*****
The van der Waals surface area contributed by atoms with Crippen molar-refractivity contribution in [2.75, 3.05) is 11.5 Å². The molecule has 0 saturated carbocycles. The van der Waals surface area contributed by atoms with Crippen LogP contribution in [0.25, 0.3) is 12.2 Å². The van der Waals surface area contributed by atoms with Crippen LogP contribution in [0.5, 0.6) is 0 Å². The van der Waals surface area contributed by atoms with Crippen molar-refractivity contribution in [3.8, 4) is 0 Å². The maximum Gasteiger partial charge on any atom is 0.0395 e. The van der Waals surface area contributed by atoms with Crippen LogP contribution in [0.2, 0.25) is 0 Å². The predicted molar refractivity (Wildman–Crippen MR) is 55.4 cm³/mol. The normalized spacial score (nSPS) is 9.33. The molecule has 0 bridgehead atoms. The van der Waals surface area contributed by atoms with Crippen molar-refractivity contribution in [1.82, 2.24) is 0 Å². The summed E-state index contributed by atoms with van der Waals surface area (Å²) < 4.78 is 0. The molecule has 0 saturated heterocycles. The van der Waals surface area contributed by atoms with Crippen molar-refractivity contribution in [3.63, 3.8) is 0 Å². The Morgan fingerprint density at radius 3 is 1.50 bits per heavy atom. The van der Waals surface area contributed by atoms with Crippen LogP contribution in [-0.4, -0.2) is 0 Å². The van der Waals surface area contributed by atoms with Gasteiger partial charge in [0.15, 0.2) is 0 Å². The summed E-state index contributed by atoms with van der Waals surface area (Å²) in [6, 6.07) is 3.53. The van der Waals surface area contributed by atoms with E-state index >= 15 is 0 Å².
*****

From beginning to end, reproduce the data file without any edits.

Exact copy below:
The van der Waals surface area contributed by atoms with Crippen molar-refractivity contribution in [2.75, 3.05) is 11.5 Å². The molecule has 0 saturated carbocycles. The van der Waals surface area contributed by atoms with Crippen LogP contribution in [0.25, 0.3) is 12.2 Å². The van der Waals surface area contributed by atoms with Crippen LogP contribution in [0.5, 0.6) is 0 Å². The van der Waals surface area contributed by atoms with Crippen molar-refractivity contribution in [3.8, 4) is 0 Å². The maximum Gasteiger partial charge on any atom is 0.0395 e. The van der Waals surface area contributed by atoms with Crippen LogP contribution in [0.2, 0.25) is 0 Å². The predicted molar refractivity (Wildman–Crippen MR) is 55.4 cm³/mol. The normalized spacial score (nSPS) is 9.33. The molecule has 0 bridgehead atoms. The van der Waals surface area contributed by atoms with Crippen molar-refractivity contribution in [1.82, 2.24) is 0 Å². The summed E-state index contributed by atoms with van der Waals surface area (Å²) < 4.78 is 0. The molecule has 0 saturated heterocycles. The van der Waals surface area contributed by atoms with Crippen molar-refractivity contribution in [3.63, 3.8) is 0 Å². The Morgan fingerprint density at radius 3 is 1.50 bits per heavy atom. The van der Waals surface area contributed by atoms with Crippen LogP contribution in [-0.4, -0.2) is 0 Å². The van der Waals surface area contributed by atoms with Gasteiger partial charge in [0.15, 0.2) is 0 Å². The summed E-state index contributed by atoms with van der Waals surface area (Å²) in [6, 6.07) is 3.53. The van der Waals surface area contributed by atoms with E-state index >= 15 is 0 Å².